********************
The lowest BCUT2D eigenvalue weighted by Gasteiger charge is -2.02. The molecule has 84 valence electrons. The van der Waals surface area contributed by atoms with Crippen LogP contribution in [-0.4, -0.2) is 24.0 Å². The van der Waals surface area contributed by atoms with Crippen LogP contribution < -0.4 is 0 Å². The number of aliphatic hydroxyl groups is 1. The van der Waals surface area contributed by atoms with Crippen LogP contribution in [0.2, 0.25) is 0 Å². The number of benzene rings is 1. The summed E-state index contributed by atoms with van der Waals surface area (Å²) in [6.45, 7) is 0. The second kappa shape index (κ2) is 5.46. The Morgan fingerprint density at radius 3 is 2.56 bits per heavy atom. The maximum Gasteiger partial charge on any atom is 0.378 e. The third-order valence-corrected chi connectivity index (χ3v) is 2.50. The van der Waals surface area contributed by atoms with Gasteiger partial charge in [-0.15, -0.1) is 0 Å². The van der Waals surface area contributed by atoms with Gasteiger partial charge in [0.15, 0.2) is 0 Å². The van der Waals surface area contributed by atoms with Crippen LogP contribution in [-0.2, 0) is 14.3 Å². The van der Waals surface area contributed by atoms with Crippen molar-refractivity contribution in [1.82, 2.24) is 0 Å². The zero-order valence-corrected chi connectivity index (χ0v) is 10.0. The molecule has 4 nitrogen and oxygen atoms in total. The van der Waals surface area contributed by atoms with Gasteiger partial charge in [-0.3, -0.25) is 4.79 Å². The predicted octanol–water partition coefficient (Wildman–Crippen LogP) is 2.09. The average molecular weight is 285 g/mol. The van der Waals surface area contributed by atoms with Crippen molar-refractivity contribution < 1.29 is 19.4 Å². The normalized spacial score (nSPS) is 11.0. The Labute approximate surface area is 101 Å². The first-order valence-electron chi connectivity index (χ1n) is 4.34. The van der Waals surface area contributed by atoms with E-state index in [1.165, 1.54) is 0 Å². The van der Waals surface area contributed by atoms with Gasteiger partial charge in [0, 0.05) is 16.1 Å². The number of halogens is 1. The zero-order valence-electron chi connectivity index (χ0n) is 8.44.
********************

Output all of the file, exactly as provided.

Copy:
The lowest BCUT2D eigenvalue weighted by Gasteiger charge is -2.02. The molecule has 84 valence electrons. The van der Waals surface area contributed by atoms with Crippen LogP contribution in [-0.4, -0.2) is 24.0 Å². The van der Waals surface area contributed by atoms with Crippen LogP contribution < -0.4 is 0 Å². The number of aliphatic hydroxyl groups is 1. The van der Waals surface area contributed by atoms with Crippen LogP contribution in [0.2, 0.25) is 0 Å². The number of benzene rings is 1. The summed E-state index contributed by atoms with van der Waals surface area (Å²) in [6.45, 7) is 0. The second kappa shape index (κ2) is 5.46. The Morgan fingerprint density at radius 3 is 2.56 bits per heavy atom. The maximum Gasteiger partial charge on any atom is 0.378 e. The third-order valence-corrected chi connectivity index (χ3v) is 2.50. The van der Waals surface area contributed by atoms with Gasteiger partial charge in [-0.15, -0.1) is 0 Å². The van der Waals surface area contributed by atoms with Gasteiger partial charge in [0.15, 0.2) is 0 Å². The van der Waals surface area contributed by atoms with Crippen LogP contribution in [-0.2, 0) is 14.3 Å². The van der Waals surface area contributed by atoms with Crippen molar-refractivity contribution in [1.82, 2.24) is 0 Å². The zero-order valence-corrected chi connectivity index (χ0v) is 10.0. The molecule has 4 nitrogen and oxygen atoms in total. The van der Waals surface area contributed by atoms with Gasteiger partial charge in [-0.3, -0.25) is 4.79 Å². The predicted octanol–water partition coefficient (Wildman–Crippen LogP) is 2.09. The average molecular weight is 285 g/mol. The van der Waals surface area contributed by atoms with Crippen molar-refractivity contribution < 1.29 is 19.4 Å². The normalized spacial score (nSPS) is 11.0. The Labute approximate surface area is 101 Å². The first-order valence-electron chi connectivity index (χ1n) is 4.34. The van der Waals surface area contributed by atoms with E-state index in [1.165, 1.54) is 0 Å². The van der Waals surface area contributed by atoms with Gasteiger partial charge in [0, 0.05) is 16.1 Å². The number of halogens is 1. The zero-order valence-electron chi connectivity index (χ0n) is 8.44.